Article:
Novice school board hopefuls offer only anger

South Florida Sun-Sentinel | By Randy Schultz | July 19, 2022

Gov. Ron DeSantis wants his political foot soldiers to take over Florida school boards. He should have armed them with more than unfounded anger.

In recent days, the Sun Sentinel Editorial Board has interviewed most candidates in four Palm Beach County School Board races, three of which involve incumbents Marcia Andrews, Karen Brill and Erica Whitfield. The county Republican Party pledges to defeat all three in these supposedly nonpartisan elections.

According to the party’s website, “Parents must have the right to direct the education and upbringing of their children. Also, “Schools must be stopped from indoctrinating students in CRT-inspired ideology,” using shorthand for Critical Race Theory.

Challengers dutifully parroted those talking points. A couple of candidates described themselves as “just a mom” looking out for her kids.

These candidates are seriously angry. They were angry about the board’s mask mandate. Now they’re angry about supposed indoctrination.

The problem is, they would make terrible school board members.

Randy Schultz is a Sun Sentinel columnist. (Mike Slaughter / Sun Sentinel/South Florida Sun-Sentinel)

They know next to nothing about how Florida finances school districts. One candidate didn’t know the high schools in her district. They’re furious at an institution they apparently have taken little time to seriously study.

Frank Barbieri is the Palm Beach County School Board chairman. Before he ran the first time in 2010, he attended board meetings for six months. The Great Recession had left teachers without what Barbieri called “adequate support.”

Today those teachers are among the highest-paid in Florida. Like so many of his counterparts in Palm Beach and elsewhere, Barbieri ran for nonpartisan reasons. That’s why school board races have been nonpartisan. You often didn’t know which board members were Republicans or Democrats.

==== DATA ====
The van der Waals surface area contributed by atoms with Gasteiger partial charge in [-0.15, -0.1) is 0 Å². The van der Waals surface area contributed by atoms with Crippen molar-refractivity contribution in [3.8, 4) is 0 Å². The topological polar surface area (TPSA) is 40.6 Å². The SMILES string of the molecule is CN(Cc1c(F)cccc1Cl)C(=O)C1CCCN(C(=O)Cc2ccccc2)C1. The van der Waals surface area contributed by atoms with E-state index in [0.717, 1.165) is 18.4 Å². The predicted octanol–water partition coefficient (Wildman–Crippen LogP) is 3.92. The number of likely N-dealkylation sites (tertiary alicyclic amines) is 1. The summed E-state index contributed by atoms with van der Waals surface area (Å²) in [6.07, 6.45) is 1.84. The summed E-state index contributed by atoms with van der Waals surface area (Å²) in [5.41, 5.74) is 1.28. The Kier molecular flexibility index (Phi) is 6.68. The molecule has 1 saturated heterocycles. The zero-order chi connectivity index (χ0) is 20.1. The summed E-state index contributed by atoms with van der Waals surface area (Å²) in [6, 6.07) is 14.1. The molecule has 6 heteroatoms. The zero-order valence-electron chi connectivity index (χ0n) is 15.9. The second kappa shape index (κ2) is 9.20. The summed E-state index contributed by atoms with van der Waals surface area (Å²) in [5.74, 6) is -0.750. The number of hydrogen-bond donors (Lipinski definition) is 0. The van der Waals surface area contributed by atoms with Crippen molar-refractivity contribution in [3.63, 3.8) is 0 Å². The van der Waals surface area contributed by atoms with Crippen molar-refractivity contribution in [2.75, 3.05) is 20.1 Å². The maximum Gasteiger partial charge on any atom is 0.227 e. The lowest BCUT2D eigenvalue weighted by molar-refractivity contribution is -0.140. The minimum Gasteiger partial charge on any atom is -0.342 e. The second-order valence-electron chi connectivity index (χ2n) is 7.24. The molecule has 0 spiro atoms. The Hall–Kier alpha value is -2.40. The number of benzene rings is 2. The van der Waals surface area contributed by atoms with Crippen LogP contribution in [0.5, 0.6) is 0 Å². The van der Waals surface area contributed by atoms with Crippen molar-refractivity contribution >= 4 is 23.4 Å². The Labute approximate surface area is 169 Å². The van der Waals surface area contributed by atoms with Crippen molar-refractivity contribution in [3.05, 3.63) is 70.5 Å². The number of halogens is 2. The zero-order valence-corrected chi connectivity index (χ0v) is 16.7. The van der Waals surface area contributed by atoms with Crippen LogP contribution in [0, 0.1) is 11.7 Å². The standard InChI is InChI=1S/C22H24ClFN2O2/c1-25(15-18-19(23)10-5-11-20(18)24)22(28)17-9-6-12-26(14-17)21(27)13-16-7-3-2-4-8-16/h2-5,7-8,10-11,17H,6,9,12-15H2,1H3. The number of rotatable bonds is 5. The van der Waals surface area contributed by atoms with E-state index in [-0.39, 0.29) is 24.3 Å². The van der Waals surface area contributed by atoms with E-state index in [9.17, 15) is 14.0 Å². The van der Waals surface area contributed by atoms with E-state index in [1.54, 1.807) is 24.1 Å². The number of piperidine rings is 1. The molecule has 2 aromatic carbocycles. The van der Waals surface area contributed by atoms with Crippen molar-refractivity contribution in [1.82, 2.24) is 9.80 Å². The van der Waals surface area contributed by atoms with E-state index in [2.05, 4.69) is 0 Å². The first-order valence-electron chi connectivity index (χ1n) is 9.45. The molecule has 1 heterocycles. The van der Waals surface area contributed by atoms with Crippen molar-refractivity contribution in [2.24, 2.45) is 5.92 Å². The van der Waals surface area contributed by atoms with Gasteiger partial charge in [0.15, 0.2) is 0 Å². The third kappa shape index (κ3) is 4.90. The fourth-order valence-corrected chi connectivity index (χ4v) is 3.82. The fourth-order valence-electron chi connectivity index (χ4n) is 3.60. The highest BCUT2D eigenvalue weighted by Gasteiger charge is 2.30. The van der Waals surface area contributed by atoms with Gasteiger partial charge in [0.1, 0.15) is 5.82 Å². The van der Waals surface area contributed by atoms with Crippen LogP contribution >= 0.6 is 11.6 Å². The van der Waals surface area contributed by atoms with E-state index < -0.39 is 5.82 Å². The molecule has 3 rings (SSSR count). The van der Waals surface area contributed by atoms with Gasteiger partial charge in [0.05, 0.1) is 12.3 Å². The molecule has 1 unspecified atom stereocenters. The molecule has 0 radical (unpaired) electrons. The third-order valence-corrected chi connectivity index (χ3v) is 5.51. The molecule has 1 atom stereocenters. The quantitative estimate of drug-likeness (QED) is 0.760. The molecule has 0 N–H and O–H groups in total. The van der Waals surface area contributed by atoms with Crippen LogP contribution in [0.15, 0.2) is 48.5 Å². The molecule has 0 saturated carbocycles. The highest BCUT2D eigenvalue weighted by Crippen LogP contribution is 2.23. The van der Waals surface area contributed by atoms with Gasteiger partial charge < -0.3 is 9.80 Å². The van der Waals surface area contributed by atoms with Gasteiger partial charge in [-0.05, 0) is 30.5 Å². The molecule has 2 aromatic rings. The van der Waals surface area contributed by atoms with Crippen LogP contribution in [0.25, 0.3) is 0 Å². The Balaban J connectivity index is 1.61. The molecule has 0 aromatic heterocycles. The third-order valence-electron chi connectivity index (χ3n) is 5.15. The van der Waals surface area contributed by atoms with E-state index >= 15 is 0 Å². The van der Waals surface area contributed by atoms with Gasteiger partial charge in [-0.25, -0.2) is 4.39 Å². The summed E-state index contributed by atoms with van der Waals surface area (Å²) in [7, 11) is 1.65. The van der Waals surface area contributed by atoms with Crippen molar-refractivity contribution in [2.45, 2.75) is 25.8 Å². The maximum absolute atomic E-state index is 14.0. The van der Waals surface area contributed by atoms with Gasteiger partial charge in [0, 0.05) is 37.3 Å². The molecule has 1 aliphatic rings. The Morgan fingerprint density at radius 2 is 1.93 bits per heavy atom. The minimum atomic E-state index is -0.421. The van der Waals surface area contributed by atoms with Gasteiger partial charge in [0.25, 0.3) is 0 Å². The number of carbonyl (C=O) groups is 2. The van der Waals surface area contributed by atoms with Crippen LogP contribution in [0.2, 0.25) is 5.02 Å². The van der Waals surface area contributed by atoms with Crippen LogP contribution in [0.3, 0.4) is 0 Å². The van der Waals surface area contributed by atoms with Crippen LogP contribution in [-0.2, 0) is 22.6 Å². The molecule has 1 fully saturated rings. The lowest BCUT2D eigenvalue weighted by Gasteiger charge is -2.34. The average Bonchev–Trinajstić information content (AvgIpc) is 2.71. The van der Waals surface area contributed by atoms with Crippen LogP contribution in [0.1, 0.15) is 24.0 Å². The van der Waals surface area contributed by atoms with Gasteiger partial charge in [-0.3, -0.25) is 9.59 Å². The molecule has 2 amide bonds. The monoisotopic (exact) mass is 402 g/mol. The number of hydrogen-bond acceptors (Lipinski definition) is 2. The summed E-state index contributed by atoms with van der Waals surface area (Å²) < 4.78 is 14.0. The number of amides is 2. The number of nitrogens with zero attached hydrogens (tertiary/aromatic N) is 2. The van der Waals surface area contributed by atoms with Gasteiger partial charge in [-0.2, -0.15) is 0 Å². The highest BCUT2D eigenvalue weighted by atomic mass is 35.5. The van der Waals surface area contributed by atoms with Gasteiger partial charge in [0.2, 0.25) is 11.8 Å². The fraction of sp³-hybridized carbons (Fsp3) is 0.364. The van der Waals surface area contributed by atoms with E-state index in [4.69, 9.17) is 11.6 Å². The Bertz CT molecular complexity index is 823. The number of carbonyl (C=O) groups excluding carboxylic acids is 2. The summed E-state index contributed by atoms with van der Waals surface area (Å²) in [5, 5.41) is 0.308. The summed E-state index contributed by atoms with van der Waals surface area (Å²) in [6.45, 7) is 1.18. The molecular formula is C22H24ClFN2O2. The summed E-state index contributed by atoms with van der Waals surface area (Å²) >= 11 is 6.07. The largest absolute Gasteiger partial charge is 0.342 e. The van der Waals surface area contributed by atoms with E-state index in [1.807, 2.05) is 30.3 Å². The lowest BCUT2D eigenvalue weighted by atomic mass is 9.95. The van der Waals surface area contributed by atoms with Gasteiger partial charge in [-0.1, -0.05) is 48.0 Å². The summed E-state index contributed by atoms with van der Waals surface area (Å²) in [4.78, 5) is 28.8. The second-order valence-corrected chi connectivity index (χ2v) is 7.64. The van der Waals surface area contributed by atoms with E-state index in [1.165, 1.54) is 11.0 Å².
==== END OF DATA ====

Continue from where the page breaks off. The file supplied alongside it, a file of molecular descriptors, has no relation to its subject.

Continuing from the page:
Not this year. DeSantis is personally endorsing Republicans in school board races throughout the state, though he hasn’t chosen anyone in Palm Beach County. In its embrace of ideology over competence, the local Republican Party donated $7,000 to Angelique Contreras, who is challenging Whitfield in District 4. Contreras attended the Jan. 6 rally that led to the violent, deadly insurrection at the U.S. Capitol.

Whitfield has a child in the district and another on the way. Before running in 2014, she had worked for the district and the county health department. Her specialty was and remains children’s health — a nonpartisan issue if ever there was one.

Brill ran in 2010 after years of volunteer work on behalf of special needs children like her son, who is autistic. Nonpartisan. As for Andrews, she needed no orientation. She had been a teacher, assistant principal, principal and the district’s head recruiter. Again, non-partisan.

Based on our interviews, DeSantis-inspired candidates would try to compensate for a lack of knowledge by asking about what they consider controversial library books and perpetuating the myth that public education is hostile to parents. They will congratulate themselves for being “disruptive.”

Insurgent school board candidates have run before, but the motivations were different.

Three decades ago, the administration had badly mismanaged the school construction program that voters had approved in 1986. Reformers challenged the establishment and brought in a new superintendent. That was helpful disruption by people who were prepared to serve.

A background in education is not essential for board service. Tom Lynch, who owned an insurance agency, served eight productive years on the board, six as chairman. He used his business skills to upgrade the district’s financial and construction operations. While he was chairman, voters approved a sales tax increase for construction, the first since that disastrous 1986 program.

An oversight committee, another product of those earlier reformers, praised the district’s management of that money. In contrast to Broward, the Palm Beach district continues to build schools on time and on or under budget. That, too, was helpful disruption.

The pro-DeSantis candidates are not those kinds of reformers. They also argue weakly that the district is failing when no large Florida district has a better recent record. Palm Beach got an “A” for the last three years grades were awarded. Critics make credible points about that system, but Republicans designed it and have kept it.

Not long ago, such poorly prepared candidates would have had no chance. But DeSantis has made school board races all about politics — his politics. One hopes that Palm Beach County voters will see through it and care more about schools than school politics.

Randy Schultz is a Sun Sentinel columnist.

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